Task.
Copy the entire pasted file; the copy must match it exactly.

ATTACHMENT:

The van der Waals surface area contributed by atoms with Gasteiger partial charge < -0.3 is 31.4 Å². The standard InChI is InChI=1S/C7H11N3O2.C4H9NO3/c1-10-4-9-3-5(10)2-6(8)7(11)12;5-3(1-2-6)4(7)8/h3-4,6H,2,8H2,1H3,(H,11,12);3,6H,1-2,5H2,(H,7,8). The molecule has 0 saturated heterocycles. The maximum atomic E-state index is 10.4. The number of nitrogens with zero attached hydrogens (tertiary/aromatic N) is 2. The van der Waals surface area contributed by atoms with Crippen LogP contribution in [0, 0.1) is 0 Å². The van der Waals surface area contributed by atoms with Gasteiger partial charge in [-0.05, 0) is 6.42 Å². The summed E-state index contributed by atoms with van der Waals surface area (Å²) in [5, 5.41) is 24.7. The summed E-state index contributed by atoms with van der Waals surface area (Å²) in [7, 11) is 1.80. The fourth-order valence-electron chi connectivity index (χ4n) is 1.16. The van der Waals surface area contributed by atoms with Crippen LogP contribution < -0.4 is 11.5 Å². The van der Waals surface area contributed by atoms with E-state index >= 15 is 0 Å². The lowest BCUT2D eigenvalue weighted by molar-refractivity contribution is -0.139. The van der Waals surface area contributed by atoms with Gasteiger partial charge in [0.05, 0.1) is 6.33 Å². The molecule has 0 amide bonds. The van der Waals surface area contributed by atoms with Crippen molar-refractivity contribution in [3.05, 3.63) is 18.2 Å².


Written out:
The van der Waals surface area contributed by atoms with Gasteiger partial charge < -0.3 is 31.4 Å². The standard InChI is InChI=1S/C7H11N3O2.C4H9NO3/c1-10-4-9-3-5(10)2-6(8)7(11)12;5-3(1-2-6)4(7)8/h3-4,6H,2,8H2,1H3,(H,11,12);3,6H,1-2,5H2,(H,7,8). The molecule has 0 saturated heterocycles. The maximum atomic E-state index is 10.4. The number of nitrogens with zero attached hydrogens (tertiary/aromatic N) is 2. The van der Waals surface area contributed by atoms with Crippen LogP contribution in [0, 0.1) is 0 Å². The van der Waals surface area contributed by atoms with Gasteiger partial charge in [-0.05, 0) is 6.42 Å². The summed E-state index contributed by atoms with van der Waals surface area (Å²) in [5, 5.41) is 24.7. The summed E-state index contributed by atoms with van der Waals surface area (Å²) in [7, 11) is 1.80. The fourth-order valence-electron chi connectivity index (χ4n) is 1.16. The van der Waals surface area contributed by atoms with Crippen LogP contribution < -0.4 is 11.5 Å². The van der Waals surface area contributed by atoms with E-state index >= 15 is 0 Å². The lowest BCUT2D eigenvalue weighted by molar-refractivity contribution is -0.139. The van der Waals surface area contributed by atoms with Gasteiger partial charge in [0.05, 0.1) is 6.33 Å². The molecule has 0 amide bonds. The van der Waals surface area contributed by atoms with Crippen molar-refractivity contribution in [3.05, 3.63) is 18.2 Å².